Latest Fraudulent “Report” from Greenpeace Includes Dangerously Misleading Advice for Consumers
In what has become a shameless annual tradition, Greenpeace has released yet another report designed to mislead the public and entice gullible press outlets to hand them free fundraising publicity.
The tactic is based on a manufactured list that pretends to rank various supermarket retailers on whether Greenpeace thinks they are “fighting for healthy oceans.” But the deception is quickly obvious. The list has no empirical basis. It is entirely unverifiable, gets basic facts flat wrong, and is apparently made up out of whole cloth.
The document purports to present rankings based on objective empirical standards (right down to the decimal point), but provides almost no explanation on how scores are actually calculated – besides a weak methodology section claiming that all surveys were “consistently” scored. Their ever-morphing analysis is especially ironic considering that “transparency” is one of the criteria on which retailers are judged – a value Greenpeace appears to regard as optional for themselves.
Greenpeace moves the goal posts for their “report” each year. One year they focused on Fish Aggregating Devices (FADs), where they got the science completely wrong. Another year it was carbon emissions – even though their preferred fishing methods actually cause more pollution. After that is was labor, and this year they ended up focusing on plastic waste in the oceans. They might as well be pulling these topics randomly out of a bowl.
Perhaps worst of all, Greenpeace includes dangerous advice that urges consumers to avoid eating seafood – contrary to the explicit guidance of the FDA and all leading health organizations.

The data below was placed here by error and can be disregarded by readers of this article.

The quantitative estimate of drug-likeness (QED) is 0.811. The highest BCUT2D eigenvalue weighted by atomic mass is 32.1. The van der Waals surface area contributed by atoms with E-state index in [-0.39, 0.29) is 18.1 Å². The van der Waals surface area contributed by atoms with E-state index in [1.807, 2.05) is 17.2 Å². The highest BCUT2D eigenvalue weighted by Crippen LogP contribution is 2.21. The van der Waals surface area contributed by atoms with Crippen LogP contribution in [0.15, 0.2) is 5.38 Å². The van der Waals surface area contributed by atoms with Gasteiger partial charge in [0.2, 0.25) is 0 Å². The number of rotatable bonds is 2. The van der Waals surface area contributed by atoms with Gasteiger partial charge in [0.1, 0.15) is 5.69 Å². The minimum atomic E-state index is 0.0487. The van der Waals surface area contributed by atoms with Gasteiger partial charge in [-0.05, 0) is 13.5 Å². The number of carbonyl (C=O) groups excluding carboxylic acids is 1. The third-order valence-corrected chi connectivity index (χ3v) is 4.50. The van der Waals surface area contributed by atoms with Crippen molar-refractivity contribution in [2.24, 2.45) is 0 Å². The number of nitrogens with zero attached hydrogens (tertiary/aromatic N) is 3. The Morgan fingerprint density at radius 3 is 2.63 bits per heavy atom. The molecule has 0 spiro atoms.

This is no small mistake. The FDA warns that most Americans are eating dangerously low amounts of seafood, a deficiency that contributes to nearly 84,000 preventable deaths each year. Another long-term study showed that children whose mothers had reduced their seafood intake during pregnancy had appreciably lower IQs.
Greenpeace explicitly encourages consumers to, “eat less seafood.” This advice couldn’t be more backwards. Check everywhere from the Food and Drug Administration (FDA) to the Dietary Guidelines for Americans to your local nutritionist and everyone will tell you to eat more seafood. Tuna is listed as a particularly good option for families and is a healthy, accessible choice.
Notice also that, even as Greenpeace unscientifically and arbitrarily ranks retailers for their practices, it refuses to conduct environmental or economic impact studies of its own preferred fishery policies – no doubt since they realize the methods they favor would hurt both the environment and ordinary American consumers.
This year, Greenpeace tried to add a positive spin by claiming that they’ve made a difference in the world, simply because they called any score over 40 percent a “passing” grade. No one is falling for their pathetic attempt to claim victory. They, once again, are reusing old tactics in hopes of garnering media attention and raising funds for their next attack. Don’t be fooled.
Greenpeace is a fraud, and this new survey only proves how out-of-touch they’ve become with not just the environment, but on basic science and nutrition. Don’t fall for their plea or listen to their dangerous advice. It could be fatal.